>Great news for transgender woman who sued the GA legislature

>You may recalled I posted about the transgender woman who was fired from her job as a legislative editor at the GA General Assembly for opting to undergo a sex change. Well, U.S. District Judge Richard Story has ruled that Vandy Beth Glenn faced sex discrimination and has scheduled a hearing for July 13 to determine what remedy should be taken to fix the situation.   

Glenn, who was born Glenn Morrison, was hired to work as editor of the state Office of Legislative Counsel in October 2005. Beginning the following year, she told supervisors she was transgender and was going to transition into becoming a woman. She was ultimately fired about two years later by state Legislative Counsel Sewell Brumby, who is the only remaining defendant in her lawsuit. 

Story, in a 50-page ruling, dismissed concerns that legislative leaders would lose confidence in the Office of Legislative Counsel if Glenn remained employed there.  “[A]voiding the anticipated negative reactions of others cannot serve as a sufficient basis for discrimination and does not constitute an important government interest,” Story wrote.

I’m certain that the office will probably appeal the decision as the Georgia General Assembly–and the state–is not one who tolerant those who are different or those who do not fit into a box predetermined by society, hence the hasty illegal firing of Ms. Glenn. I hope this will be a precursor of things to come for our transgender brothers and sisters, but things aren’t looking too promising.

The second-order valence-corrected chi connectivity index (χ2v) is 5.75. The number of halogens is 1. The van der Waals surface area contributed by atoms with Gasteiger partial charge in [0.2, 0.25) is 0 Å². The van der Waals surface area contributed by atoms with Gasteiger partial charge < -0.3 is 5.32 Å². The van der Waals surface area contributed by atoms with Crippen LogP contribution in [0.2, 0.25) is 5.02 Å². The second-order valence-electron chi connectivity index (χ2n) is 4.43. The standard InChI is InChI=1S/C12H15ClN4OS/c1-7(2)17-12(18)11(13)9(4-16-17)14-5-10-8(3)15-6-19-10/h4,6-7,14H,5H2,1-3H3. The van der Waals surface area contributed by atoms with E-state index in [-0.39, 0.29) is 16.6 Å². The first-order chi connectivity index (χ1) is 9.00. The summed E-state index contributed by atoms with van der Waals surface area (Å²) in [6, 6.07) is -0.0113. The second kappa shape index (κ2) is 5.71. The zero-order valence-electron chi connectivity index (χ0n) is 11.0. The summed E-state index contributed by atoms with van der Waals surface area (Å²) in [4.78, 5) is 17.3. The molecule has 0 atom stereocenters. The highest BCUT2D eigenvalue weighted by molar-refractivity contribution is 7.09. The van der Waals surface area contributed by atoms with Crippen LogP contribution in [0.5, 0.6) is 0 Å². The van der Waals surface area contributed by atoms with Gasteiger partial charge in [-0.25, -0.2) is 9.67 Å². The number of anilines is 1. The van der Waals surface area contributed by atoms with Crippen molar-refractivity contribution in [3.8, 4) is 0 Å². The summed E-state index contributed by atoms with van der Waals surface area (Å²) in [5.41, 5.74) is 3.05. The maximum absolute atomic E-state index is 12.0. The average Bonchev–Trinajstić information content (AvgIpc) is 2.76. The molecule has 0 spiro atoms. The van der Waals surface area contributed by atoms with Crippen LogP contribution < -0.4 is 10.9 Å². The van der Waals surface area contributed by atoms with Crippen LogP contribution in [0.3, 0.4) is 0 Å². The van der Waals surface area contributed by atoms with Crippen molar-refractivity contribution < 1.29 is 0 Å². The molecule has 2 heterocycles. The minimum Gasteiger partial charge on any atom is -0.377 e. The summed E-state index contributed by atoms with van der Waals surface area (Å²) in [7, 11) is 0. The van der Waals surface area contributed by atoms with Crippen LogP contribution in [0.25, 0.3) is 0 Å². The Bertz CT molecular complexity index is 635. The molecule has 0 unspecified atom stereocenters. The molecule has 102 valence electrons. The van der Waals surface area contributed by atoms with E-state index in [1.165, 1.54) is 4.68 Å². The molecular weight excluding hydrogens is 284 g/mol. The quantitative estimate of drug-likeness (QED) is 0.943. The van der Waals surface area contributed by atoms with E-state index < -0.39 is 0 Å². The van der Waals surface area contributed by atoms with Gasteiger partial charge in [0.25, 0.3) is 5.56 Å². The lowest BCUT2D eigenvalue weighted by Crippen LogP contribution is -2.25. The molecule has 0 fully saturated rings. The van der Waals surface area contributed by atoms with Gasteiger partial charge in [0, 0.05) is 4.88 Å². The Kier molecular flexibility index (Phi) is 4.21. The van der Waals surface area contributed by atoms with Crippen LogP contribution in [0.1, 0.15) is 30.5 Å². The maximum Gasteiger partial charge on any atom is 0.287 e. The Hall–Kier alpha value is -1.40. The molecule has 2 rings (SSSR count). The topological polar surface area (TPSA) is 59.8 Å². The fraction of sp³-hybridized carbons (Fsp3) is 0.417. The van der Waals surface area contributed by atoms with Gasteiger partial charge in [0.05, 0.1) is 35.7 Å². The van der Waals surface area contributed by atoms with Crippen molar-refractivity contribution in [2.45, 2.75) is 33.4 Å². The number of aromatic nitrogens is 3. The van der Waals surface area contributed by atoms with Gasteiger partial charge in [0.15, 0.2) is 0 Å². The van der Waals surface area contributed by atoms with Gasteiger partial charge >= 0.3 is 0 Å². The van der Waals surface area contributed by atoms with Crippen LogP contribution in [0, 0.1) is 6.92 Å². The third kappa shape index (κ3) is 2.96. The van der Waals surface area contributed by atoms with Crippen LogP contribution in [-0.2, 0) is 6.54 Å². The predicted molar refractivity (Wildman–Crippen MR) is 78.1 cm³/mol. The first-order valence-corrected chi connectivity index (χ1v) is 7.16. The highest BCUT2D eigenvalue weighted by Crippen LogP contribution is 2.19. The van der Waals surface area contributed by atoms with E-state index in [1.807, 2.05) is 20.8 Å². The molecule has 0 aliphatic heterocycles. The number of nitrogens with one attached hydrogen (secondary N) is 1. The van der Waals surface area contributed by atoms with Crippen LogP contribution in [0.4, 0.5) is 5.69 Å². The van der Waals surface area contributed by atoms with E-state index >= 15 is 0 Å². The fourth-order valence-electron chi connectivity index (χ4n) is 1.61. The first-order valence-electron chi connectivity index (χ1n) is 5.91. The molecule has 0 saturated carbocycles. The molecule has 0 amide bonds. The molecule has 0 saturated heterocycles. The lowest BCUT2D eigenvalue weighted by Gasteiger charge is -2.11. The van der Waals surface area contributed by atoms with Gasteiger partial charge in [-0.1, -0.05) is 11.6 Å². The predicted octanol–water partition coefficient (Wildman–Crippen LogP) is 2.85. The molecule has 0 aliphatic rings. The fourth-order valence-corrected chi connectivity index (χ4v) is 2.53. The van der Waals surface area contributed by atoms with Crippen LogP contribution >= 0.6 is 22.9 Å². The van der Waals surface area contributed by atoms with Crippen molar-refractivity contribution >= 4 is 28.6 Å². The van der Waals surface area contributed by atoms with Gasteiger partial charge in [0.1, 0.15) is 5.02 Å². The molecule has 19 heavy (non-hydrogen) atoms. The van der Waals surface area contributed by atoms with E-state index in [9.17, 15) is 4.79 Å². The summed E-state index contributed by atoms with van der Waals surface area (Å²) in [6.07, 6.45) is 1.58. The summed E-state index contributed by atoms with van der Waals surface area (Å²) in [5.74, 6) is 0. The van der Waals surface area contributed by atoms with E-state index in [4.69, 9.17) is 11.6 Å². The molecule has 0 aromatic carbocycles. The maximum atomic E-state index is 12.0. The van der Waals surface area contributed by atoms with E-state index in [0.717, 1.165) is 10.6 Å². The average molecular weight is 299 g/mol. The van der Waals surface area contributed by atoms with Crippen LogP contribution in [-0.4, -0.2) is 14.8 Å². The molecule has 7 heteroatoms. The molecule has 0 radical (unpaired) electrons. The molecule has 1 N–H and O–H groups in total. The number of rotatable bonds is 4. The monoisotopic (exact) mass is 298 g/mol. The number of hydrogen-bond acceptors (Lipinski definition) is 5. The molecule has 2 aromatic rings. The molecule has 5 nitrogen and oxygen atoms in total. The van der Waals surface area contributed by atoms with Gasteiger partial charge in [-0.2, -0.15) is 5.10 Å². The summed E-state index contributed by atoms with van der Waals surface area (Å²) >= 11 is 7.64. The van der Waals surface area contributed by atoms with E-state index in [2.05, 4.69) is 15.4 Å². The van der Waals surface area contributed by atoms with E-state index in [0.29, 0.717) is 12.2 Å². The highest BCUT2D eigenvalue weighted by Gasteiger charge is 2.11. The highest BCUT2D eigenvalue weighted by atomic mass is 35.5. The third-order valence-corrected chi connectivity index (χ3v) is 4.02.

Right now, 21 states and the District of Columbia prohibits employment discrimination based on sexual orientation and another 12 prohibit discrimination based on gender identity, according to the HRC. That leaves more than 10 states that have NO laws on the books that protect transgender employees from discrimination, harassment or termination of employment. The Employment Non-Discriminaiton Act, introduced by Massachusetts Rep. Barney Frank, lingers in the House of Representatives and will probably not pass before this year’s 111th Congress comes to a close in December (an “epic” failure by the Democratic Party?)–despite polls showing that ordinary Americans, including conservatives, support the bill. 

It’s amazing how legislators continue to drag their feet on ending discrimination as transgenders have to live in fear that their jobs can suddenly disappear and there aren’t any legal protections from bigoted employers and co-workers from destroying their lives. True equality won’t happen until our transgendered friends, family members and co-workers are seen as equal in the eyes of employers and legislators–and are accepted by society.